Since it was our next smallest debt, it went to the front of the snowball list and became the next thing we attacked with our snowball.

The entire transaction took over $10K off of our debt total. I’ve come to the realization that new cars are not a smart investment – in fact, a new car loses about 60% of its value in 4 years (this means if you bought a car for $28K, that becomes $11K in four years). My ultimate goal is to never finance a car again, I aim to only pay cash for my next car (which I’ll save up for when we’re debt free).

And to be honest, once I started giving up my worldly luxuries and telling myself no, God has been showing up in BIG ways. We are so incredibly blessed.

It’s funny how things start to happen once you make some small sacrifices.

Learning to be content with what you have is a humbling experience. However, you’ll find that once you learn to be be content with your life, you’ll no longer wish for more – because you start to see your life for what it truly is…Blessed.


We took Financial Peace University

In January of 2019 we decided to take Financial Peace University (FPU) at a local church.

FPU is a 9-week course that Dave Ramsey (and other Ramsey personalities) teaches to walk you through the Baby Steps and through various financial necessities like budgets, retirement plans, mutual funds, etc.

One of my co-workers said her church was hosting a class and even though we have a home church, all were invited to take the class.

We purchased the class materials and signed up for the class.

Even though we had already been working through a budget and debt payments (basically we already knew everything we needed to do), we decided to take the class because it was important for us to be within a community of people that had the same goals as us.

From January to March we went to class each Sunday evening with amazing FPU coordinators and we learned so much stuff and we also met so many nice people that wanted nothing but the best for us!

FPU is an investment in yourself and your future. And it comes with so many other services that come in handy as well! I highly recommend FPU for anyone and everyone no matter what situation you are in! It is an investment and you do pay for the course materials, but you are also investing your time each week to work through the programs.


We paid off that car 3 months later

That car we got when we traded in my Traverse? A 2014 Chevy Malibu…yeah, we paid it off!

By March of 2019, we had that small car loan paid off!

We were totally not expecting to pay it off so early. In fact, we thought we wouldn’t be able to pay it off until the end of 2019. It was all during a time when I was working a lot of extra days at my office to help cover another hygienist’s schedule – so it was a huge financial blessing to have that extra income!

No more car payment for me, however, we still have another car to pay off (the one my husband drives), and student loans.

I’ve said it before and I’ll say it again: Amazing things will happen when you start to make some small sacrifices!


I finished my Master’s Degree (DEBT FREE)

In May of 2019 I finished my Master’s Degree without having to take out any student loans! Super exciting! I took one class at a time which made my public, state school very affordable (it also helped me keep my sanity while pursuing a Masters with two kiddos and a career)! I used the remainder of a GI bill from my undergrad to get me started but one of my goals was to never take out student loans EVER again.

Budgeting has proven to be soooo helpful and beneficial to not only our finances but also our marriage. We’ve found that when we are on the same page with everything (including finances), it’s just better all around (obviously)!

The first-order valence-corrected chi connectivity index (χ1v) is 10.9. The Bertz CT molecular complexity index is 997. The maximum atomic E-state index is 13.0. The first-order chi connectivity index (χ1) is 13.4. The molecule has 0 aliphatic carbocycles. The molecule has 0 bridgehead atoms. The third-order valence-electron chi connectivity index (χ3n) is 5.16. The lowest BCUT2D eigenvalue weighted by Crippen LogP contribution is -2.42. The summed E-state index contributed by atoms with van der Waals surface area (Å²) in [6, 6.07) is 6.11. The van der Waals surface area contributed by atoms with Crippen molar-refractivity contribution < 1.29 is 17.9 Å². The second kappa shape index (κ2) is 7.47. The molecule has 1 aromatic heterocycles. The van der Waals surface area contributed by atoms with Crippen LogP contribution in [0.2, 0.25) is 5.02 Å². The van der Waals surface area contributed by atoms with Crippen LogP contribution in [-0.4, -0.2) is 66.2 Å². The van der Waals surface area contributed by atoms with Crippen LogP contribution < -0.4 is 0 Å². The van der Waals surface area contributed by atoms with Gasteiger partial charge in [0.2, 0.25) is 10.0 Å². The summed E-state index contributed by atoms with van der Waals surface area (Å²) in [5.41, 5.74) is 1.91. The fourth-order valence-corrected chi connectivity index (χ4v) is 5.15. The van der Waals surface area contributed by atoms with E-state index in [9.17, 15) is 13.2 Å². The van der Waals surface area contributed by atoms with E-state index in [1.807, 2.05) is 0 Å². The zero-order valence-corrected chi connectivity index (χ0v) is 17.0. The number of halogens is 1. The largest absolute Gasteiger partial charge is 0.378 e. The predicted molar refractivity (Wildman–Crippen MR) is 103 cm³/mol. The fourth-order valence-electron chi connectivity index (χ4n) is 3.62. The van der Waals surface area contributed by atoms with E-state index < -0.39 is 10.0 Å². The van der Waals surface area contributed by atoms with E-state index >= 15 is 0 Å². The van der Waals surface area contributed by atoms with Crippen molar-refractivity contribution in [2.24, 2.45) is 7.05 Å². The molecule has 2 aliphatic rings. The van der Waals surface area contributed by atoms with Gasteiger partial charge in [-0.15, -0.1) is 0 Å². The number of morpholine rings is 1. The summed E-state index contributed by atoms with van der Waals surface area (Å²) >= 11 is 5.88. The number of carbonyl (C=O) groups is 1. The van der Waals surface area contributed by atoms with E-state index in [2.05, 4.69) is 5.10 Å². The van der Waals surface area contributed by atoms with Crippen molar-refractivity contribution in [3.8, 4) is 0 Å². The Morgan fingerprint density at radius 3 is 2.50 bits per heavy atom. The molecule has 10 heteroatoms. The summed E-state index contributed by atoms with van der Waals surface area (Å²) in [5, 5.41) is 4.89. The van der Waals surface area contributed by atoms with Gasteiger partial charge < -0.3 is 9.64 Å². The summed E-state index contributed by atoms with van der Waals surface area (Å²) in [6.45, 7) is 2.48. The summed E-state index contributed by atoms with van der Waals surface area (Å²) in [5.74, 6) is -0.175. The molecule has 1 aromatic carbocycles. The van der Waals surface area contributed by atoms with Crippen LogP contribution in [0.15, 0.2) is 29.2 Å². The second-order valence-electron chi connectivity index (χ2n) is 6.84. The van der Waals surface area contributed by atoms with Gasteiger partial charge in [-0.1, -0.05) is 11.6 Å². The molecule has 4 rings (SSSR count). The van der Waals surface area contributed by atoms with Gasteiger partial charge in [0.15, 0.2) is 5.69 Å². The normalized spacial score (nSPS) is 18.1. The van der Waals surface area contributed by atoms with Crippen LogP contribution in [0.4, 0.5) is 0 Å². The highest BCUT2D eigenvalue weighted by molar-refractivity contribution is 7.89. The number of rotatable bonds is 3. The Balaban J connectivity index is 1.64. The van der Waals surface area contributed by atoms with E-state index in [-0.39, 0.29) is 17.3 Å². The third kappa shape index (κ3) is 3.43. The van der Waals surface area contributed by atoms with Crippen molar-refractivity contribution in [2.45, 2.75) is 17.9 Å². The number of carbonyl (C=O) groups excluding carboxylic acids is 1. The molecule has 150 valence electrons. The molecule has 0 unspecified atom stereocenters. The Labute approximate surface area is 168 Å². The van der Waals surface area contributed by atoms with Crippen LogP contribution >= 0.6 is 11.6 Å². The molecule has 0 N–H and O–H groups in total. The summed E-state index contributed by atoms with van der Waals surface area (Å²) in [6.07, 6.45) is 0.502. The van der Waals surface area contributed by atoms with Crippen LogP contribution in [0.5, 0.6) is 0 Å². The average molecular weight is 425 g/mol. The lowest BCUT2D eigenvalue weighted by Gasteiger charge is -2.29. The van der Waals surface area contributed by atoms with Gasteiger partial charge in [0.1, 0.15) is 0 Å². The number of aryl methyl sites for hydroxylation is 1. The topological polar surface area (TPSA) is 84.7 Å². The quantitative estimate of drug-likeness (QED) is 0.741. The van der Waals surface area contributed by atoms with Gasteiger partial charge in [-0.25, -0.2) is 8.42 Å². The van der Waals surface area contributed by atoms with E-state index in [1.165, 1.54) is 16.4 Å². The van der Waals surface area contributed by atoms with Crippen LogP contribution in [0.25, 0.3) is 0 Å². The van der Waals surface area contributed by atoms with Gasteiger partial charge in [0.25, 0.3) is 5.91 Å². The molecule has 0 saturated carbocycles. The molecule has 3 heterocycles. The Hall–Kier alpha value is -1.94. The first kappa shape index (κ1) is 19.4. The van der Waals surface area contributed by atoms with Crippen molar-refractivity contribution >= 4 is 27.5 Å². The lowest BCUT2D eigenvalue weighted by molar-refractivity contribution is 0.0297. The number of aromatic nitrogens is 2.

When it comes to paying off debt, quick wins matter! And they help keep the momentum going. With that said, we recently decided to break up Carlos’s student loans – they are grouped from A-E and the loans range in value. We arranged the various loans from smallest to largest (instead of the lump sum of the loans) and are finding that these quick wins are helping us stay on track.


We paid off three groups of student loans…

Most student loans are grouped. This is how the loans from my husband’s undergrad are. When we started this journey, we had groups A-G. Note: it’s from his undergrad, but it’s our debt.

So for us, that was seven loans to the tune of just over $24K (it was much larger when he first graduated but we’d been making the regular payments so by the time we started The Baby Steps, it was just over $24K).

In May, June, and July we were able to pay off Groups E, F and G. In total, it was over $9K that we were able to pay off! We still have about $15K to go on the student loans but are working by group with the loans lined up smallest to largest, just like Dave Ramsey recommends.

We are currently working on another loan within the group of loans. It feels so good to see progress on these student loans because when we first graduated it seemed like these loans would be living with us for the next ten years!

But, it doesn’t have to be that way. Just because you’re on a ten-year payment program, doesn’t mean you have to live with these payments for ten years. Ultimately, your income is going to payments so it can’t go to building wealth, giving, or saving.

The student loans are totaling just over $15K now and we are making some great progress on these suckers! Again, it feels so good to see progress on these loans!

In about 9 months, our debt total has gone from $55K to $29K! We are just about half way there!

Seriously, you can do this! It’s not easy, but it’s worth it!

Small sacrifices now lead to big gains later.

Leave a Reply

Fill in your details below or click an icon to log in:

WordPress.com Logo

You are commenting using your WordPress.com account. Log Out /  Change )

Google photo

You are commenting using your Google account. Log Out /  Change )

Twitter picture

You are commenting using your Twitter account. Log Out /  Change )

Facebook photo

You are commenting using your Facebook account. Log Out /  Change )

Connecting to %s